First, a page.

In 2007, Portland hosted Platform, an event which turned out to be one of the best animation festivals ever staged, taking animation well beyond its purely cinematic confines. One of the most talked about pieces – ElectroFlux – was a specially commissioned animation mural created by Rose Bond that inhabited the entire top floor of a down town building.
Andy Collen, Amy Blumenstein-Collen
USA, 5'52, 2004
Animators, entrepreneurs, impresarios, tireless supporters of all manner of animation initiatives, part-time brewers of outstanding flavoured meads (except for the jalapeno), and providers of MIAF’s home-away-from-home in the Pacific North West, Andy and Amy Collen established the Happy Trails Animation studio, which continues to turn out an exciting mix of commercial and purely creative work.
Adam Fisher
USA, 1'00, 2011
Adam Fisher’s films are starting to turn up at an increasing number of festivals and many of them have the short, sharp, hand-made aesthetic typical of a dedicated animator on the rise.
Coffee Critics
Jesse Brennan
USA, 6'32, 2008
Portland is one of the world’s great coffee and café capitals and much of the unquantifiable cultural aura that Portland exudes is generated from within its array of laid back, spacious and welcoming cafes. This film beautifully captures a convergence of mindsets that this diverse culture breeds.
Sven Bonnichsen
USA, 3'46, 2010
In the wake of Platform not securing resources to continue, Sven Bonnichsen founded the North West Animation Festival. Too modest to formally enter his latest film Mutate, we took it upon ourselves to include it in the line up anyway.
Ruby Rocket, Private Detective
Sam Niemann, Stacey Hallal
USA, 3'18, 2012
The gritty, poorly lit path of hard-boiled, parody animation is littered with the corpses of those that just never saw the fatal bullet coming. But these guys have absolutely nailed it – and with a twist for good measure.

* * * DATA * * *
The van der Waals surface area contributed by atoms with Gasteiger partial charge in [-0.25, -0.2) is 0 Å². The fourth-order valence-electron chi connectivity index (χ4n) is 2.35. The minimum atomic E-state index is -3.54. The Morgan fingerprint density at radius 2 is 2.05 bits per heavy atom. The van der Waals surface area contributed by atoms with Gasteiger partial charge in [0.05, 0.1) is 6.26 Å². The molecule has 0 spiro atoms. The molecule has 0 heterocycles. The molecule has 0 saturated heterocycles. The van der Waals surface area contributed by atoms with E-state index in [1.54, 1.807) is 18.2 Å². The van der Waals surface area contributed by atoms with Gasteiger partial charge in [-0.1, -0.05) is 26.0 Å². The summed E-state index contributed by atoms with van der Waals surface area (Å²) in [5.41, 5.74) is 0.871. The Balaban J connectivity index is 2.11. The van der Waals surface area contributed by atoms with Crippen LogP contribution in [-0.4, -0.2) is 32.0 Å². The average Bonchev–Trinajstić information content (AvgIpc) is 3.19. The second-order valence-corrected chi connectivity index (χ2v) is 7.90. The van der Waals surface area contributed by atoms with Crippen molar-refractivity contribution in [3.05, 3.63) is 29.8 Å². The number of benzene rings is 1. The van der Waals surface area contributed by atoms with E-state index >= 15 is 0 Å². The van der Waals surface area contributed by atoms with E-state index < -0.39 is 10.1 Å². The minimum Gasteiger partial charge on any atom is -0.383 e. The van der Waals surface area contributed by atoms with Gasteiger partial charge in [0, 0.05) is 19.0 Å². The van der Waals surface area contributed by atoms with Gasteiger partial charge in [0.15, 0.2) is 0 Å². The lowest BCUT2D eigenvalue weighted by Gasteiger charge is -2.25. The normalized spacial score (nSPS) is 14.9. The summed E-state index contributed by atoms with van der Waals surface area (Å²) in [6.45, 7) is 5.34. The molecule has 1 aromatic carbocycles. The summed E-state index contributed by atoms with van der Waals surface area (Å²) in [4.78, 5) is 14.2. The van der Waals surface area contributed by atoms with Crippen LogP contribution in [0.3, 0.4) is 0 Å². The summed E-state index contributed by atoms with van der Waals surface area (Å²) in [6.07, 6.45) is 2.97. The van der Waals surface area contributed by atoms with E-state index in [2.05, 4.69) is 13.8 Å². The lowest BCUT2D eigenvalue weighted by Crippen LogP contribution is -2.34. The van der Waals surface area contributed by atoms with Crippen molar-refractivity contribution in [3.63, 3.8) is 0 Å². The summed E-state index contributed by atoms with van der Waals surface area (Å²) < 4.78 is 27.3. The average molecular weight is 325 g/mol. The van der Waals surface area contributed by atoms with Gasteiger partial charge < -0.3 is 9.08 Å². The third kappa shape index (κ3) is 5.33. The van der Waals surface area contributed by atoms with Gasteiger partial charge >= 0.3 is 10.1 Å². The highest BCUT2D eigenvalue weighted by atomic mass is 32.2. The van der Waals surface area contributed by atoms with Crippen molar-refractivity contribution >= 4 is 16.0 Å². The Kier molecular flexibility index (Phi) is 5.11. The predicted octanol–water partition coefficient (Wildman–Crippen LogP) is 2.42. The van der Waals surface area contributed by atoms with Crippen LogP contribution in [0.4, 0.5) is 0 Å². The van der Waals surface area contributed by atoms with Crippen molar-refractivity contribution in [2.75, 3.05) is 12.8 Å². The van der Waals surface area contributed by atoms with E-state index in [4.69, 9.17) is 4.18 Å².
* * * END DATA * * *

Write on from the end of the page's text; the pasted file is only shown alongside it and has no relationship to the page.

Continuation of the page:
Dear Pluto
Joanna Priestley
USA, 4'15, 2012
One of Joanna Priestley’s most recent works and an example of the digital animation style she has lately been using. Many of her new films contain wisps of her abstract work interwoven with a more accessible, often lighthearted, narrative structure with bright, vibrant colours multiplying the overall impact.
Split Ends
Joanna Priestley
USA, 3’35, 2013
AND … hot off the press. Priestley’s very latest film showing she has lost none of her passion and eye for purely abstract work as she further embraces and masters the tools of the digital animation age.
Lost And Found
Joan C. Gratz
USA, 3'45, 2012
Joan Gratz is universally acclaimed as one of the living masters of auteur animation. Her graceful coloured-clay films are rightly considered classics. For many years, she and Joanna Priestley worked under the Will Vinton Studio umbrella and even today have studios in the same building. Her latest film, Lost And Found, was invited on the spot after a single viewing on a smart phone in a café around the corner from the Northwest Film Center. It is a masterclass of the technique, plain and simple.
Mona Lisa Descending A Staircase
Joan C. Gratz
USA, 6'58, 1991
The big one! We’ve screened it before – but not for a while. It’s just not possible to tell the story of animating in Portland without including this Oscar-winning film.

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ND = no dialogue / S = subtitles